The Fed Has Robbed the Future
Has the future finally arrived?
The Federal Reserve intervened massively to cage the menace of depression after the 2008 financial crisis.
Quantitative easing, zero interest rates and the rest of the central banker’s emergency kit came to bear.
The heroics “worked.”
The crisis has passed. And the economy is presently in its 108th month of recovery.
Yes, the central bank may have saved the present with its emergency medicine.
But it may have robbed the future along the way…
Interest rates would have likely soared following the financial crisis.
Many businesses dependent on cheap debt and low interest rates would have died the death.
But the pain — though acute — would have likely been brief.
Sound business would have survived.
Higher interest rates would have encouraged savings… and gradually rebuilt the capital stock.
From this capital stock the green shoots of future growth would have come thrusting.
But it wasn’t to be.
Rather than letting the fire clear the underbrush… the Federal Reserve intervened to save the deadwood.
The Bank for International Settlements estimates that 10% of current American corporations are “zombies.”
That is, they could not endure without ultra-low interest rates and cheap financing.
How many future redwoods never came into being because these zombies robbed their nutrients?
Debt-based consumption and artificially low interest rates rob the future to gratify the present.
They bring tomorrow’s consumption ahead to today, that is.
And they rob the saplings that promise tomorrow’s growth.
Daily Reckoning contributor Charles Hugh Smith:
Despite the Fed’s lovely fling at the printing press, GDP has only grown an average 2.16% since 2010.
Meantime, Bloomberg informs us that labor productivity has averaged a mere 0.7% annual growth since 2011.
In contrast, labor productivity worked out an average 2.6% gain from 2000 to 2007.
And from World War II to the end of the 20th century… 3.2%.
Is this a picture of health?
Scott Brown, chief economist at Raymond James:
“There’s nothing to suggest a dramatic pickup in output per worker (hence, limited upside for GDP growth).”
Then we come to the financial shell games corporations play to goose short-term stock prices.
Twenty years ago, companies invested $4 to expand their businesses to every $1 on dividends and buybacks.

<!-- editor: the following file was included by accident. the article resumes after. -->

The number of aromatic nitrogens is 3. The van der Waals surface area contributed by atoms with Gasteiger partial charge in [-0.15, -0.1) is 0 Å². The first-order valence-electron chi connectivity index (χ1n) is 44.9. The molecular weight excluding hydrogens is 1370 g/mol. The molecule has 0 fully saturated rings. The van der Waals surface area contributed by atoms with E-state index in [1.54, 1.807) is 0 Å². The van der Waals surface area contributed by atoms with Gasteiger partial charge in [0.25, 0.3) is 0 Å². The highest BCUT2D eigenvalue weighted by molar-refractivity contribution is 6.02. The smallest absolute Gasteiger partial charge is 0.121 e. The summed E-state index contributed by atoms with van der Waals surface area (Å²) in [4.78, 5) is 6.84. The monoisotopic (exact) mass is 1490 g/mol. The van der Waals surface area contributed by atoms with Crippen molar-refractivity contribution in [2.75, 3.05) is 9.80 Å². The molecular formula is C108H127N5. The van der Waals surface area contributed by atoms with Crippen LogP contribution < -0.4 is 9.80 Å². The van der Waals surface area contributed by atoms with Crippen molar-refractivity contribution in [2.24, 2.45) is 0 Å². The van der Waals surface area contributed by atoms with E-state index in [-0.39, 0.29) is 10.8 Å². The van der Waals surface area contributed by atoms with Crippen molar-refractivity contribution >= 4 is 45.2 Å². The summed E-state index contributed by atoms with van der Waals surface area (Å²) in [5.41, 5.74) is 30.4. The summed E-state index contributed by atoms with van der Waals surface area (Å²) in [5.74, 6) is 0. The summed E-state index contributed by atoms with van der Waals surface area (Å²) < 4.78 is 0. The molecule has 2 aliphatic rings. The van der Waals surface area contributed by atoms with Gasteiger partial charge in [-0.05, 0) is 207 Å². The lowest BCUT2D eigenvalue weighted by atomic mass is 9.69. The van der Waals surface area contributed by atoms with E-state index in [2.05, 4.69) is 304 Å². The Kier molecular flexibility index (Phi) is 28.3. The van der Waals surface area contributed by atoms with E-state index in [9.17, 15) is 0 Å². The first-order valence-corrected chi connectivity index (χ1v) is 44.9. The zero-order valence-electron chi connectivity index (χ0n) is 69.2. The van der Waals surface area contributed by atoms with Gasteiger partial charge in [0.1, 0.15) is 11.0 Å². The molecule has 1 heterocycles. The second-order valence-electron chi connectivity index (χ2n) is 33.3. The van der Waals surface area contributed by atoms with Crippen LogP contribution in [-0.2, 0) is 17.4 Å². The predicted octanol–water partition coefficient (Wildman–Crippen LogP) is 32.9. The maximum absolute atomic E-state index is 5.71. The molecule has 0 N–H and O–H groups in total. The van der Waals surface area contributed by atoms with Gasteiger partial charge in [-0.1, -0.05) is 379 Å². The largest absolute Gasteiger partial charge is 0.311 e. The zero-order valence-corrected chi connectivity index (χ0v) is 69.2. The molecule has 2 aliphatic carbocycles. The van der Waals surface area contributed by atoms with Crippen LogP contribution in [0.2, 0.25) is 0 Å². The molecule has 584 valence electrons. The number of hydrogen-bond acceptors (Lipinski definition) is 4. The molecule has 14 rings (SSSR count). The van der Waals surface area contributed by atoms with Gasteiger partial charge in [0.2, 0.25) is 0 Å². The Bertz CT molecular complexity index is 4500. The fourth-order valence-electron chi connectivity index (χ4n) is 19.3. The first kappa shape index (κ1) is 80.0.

Bloomberg reports that 56% of corporate profits are presently put in the service of buybacks.
And encouraged by tax cuts, this year’s pace of buybacks may be 50% greater than last year’s.
Apple, for example, has recently announced a vast $100 billion buyback to prop its shares.
Might the money be better spent on innovation?
Analyst Joseph Calhoun:
Meantime, years of nearly zero interest rates have reduced the U.S. personal saving rate to 3.1% — miles below the 8.2% average since 1959.
But growth is just around the next bend, the experts continually assure us.
Once this policy kicks in, once that condition is in place, all will be rosy.
But they’ve been caroling the same sweet tune for years… and it’s always turned sour in the end.
How many times have the wiseacres had to revise their GDP forecasts lower once fresh data rolled in?
Why should it change now… especially when history says the economic recovery is so “long in the tooth”?
“A funny thing happens when you borrow from the future to spend more today,” Smith concludes…
Maybe the simple reality is this:
After years of borrowing from the future to spend more today, that future has finally arrived…
And the pool is empty.
Brian Maher is the Daily Reckoning’s Managing Editor. Before signing on to Agora Financial, he was an independent researcher and writer who covered economics, politics and international affairs. His work has appeared in the Asia Times and other news outlets around the world. He holds a Master’s degree in Defense & Strategic Studies.
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